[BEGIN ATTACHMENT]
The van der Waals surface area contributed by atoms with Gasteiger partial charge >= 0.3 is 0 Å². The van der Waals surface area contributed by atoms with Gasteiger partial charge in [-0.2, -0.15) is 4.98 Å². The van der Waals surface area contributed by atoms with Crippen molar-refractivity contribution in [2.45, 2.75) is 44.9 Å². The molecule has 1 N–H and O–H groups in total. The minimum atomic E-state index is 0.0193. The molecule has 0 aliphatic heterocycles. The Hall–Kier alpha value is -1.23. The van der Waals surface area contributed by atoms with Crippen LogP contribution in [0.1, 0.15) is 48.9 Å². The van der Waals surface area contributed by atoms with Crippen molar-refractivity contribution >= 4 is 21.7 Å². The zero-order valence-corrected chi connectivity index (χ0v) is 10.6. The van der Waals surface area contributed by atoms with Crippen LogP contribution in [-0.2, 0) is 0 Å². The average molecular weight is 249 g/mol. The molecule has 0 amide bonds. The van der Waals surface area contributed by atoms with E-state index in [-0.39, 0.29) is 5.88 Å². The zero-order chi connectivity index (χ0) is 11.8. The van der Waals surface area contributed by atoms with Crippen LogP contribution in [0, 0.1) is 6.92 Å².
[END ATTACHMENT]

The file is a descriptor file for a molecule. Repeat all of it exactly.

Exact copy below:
The van der Waals surface area contributed by atoms with Gasteiger partial charge >= 0.3 is 0 Å². The van der Waals surface area contributed by atoms with Gasteiger partial charge in [-0.2, -0.15) is 4.98 Å². The van der Waals surface area contributed by atoms with Crippen molar-refractivity contribution in [2.45, 2.75) is 44.9 Å². The molecule has 1 N–H and O–H groups in total. The minimum atomic E-state index is 0.0193. The molecule has 0 aliphatic heterocycles. The Hall–Kier alpha value is -1.23. The van der Waals surface area contributed by atoms with Crippen LogP contribution in [0.1, 0.15) is 48.9 Å². The van der Waals surface area contributed by atoms with Crippen molar-refractivity contribution >= 4 is 21.7 Å². The zero-order valence-corrected chi connectivity index (χ0v) is 10.6. The van der Waals surface area contributed by atoms with Crippen LogP contribution in [-0.2, 0) is 0 Å². The average molecular weight is 249 g/mol. The molecule has 0 amide bonds. The van der Waals surface area contributed by atoms with E-state index in [-0.39, 0.29) is 5.88 Å². The zero-order chi connectivity index (χ0) is 11.8. The van der Waals surface area contributed by atoms with Crippen LogP contribution in [0, 0.1) is 6.92 Å².